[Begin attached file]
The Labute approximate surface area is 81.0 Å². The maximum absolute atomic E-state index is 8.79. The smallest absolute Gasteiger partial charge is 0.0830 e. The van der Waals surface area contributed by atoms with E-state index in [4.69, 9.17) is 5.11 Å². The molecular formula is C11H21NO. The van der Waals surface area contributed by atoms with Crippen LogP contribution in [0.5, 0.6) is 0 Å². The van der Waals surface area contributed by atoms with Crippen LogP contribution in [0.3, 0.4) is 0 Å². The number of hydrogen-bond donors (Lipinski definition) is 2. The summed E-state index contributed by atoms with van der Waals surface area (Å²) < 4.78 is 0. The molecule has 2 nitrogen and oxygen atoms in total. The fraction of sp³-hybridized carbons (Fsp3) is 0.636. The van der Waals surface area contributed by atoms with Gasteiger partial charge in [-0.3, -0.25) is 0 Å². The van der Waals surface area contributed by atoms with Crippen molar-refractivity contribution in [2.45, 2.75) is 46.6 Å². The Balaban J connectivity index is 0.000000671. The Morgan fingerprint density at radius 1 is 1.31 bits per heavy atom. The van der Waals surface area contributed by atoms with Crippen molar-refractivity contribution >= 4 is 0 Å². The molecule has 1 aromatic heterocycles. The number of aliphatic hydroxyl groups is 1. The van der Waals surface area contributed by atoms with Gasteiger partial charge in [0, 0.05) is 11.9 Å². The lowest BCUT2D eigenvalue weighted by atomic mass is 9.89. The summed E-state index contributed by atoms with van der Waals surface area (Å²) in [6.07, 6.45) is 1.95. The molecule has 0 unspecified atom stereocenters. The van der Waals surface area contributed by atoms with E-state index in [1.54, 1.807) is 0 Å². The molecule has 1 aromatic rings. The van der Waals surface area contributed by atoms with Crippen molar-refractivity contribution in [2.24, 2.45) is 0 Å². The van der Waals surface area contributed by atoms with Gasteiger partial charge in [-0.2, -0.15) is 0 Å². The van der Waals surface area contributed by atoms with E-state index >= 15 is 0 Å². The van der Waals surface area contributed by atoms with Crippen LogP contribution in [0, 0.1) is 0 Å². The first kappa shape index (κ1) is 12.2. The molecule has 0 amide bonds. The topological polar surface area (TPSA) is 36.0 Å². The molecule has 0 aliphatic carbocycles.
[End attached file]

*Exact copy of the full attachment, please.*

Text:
The Labute approximate surface area is 81.0 Å². The maximum absolute atomic E-state index is 8.79. The smallest absolute Gasteiger partial charge is 0.0830 e. The van der Waals surface area contributed by atoms with E-state index in [4.69, 9.17) is 5.11 Å². The molecular formula is C11H21NO. The van der Waals surface area contributed by atoms with Crippen LogP contribution in [0.5, 0.6) is 0 Å². The van der Waals surface area contributed by atoms with Crippen LogP contribution in [0.3, 0.4) is 0 Å². The number of hydrogen-bond donors (Lipinski definition) is 2. The summed E-state index contributed by atoms with van der Waals surface area (Å²) < 4.78 is 0. The molecule has 2 nitrogen and oxygen atoms in total. The fraction of sp³-hybridized carbons (Fsp3) is 0.636. The van der Waals surface area contributed by atoms with Gasteiger partial charge in [-0.3, -0.25) is 0 Å². The van der Waals surface area contributed by atoms with Crippen molar-refractivity contribution in [2.45, 2.75) is 46.6 Å². The Balaban J connectivity index is 0.000000671. The Morgan fingerprint density at radius 1 is 1.31 bits per heavy atom. The van der Waals surface area contributed by atoms with Crippen molar-refractivity contribution >= 4 is 0 Å². The molecule has 1 aromatic heterocycles. The number of aliphatic hydroxyl groups is 1. The van der Waals surface area contributed by atoms with Gasteiger partial charge in [0, 0.05) is 11.9 Å². The lowest BCUT2D eigenvalue weighted by atomic mass is 9.89. The summed E-state index contributed by atoms with van der Waals surface area (Å²) in [6.07, 6.45) is 1.95. The molecule has 0 unspecified atom stereocenters. The van der Waals surface area contributed by atoms with E-state index in [1.54, 1.807) is 0 Å². The molecule has 1 aromatic rings. The van der Waals surface area contributed by atoms with Crippen molar-refractivity contribution in [2.24, 2.45) is 0 Å². The van der Waals surface area contributed by atoms with Gasteiger partial charge in [-0.2, -0.15) is 0 Å². The van der Waals surface area contributed by atoms with E-state index >= 15 is 0 Å². The van der Waals surface area contributed by atoms with Crippen LogP contribution in [0, 0.1) is 0 Å². The first kappa shape index (κ1) is 12.2. The molecule has 0 amide bonds. The topological polar surface area (TPSA) is 36.0 Å². The molecule has 0 aliphatic carbocycles.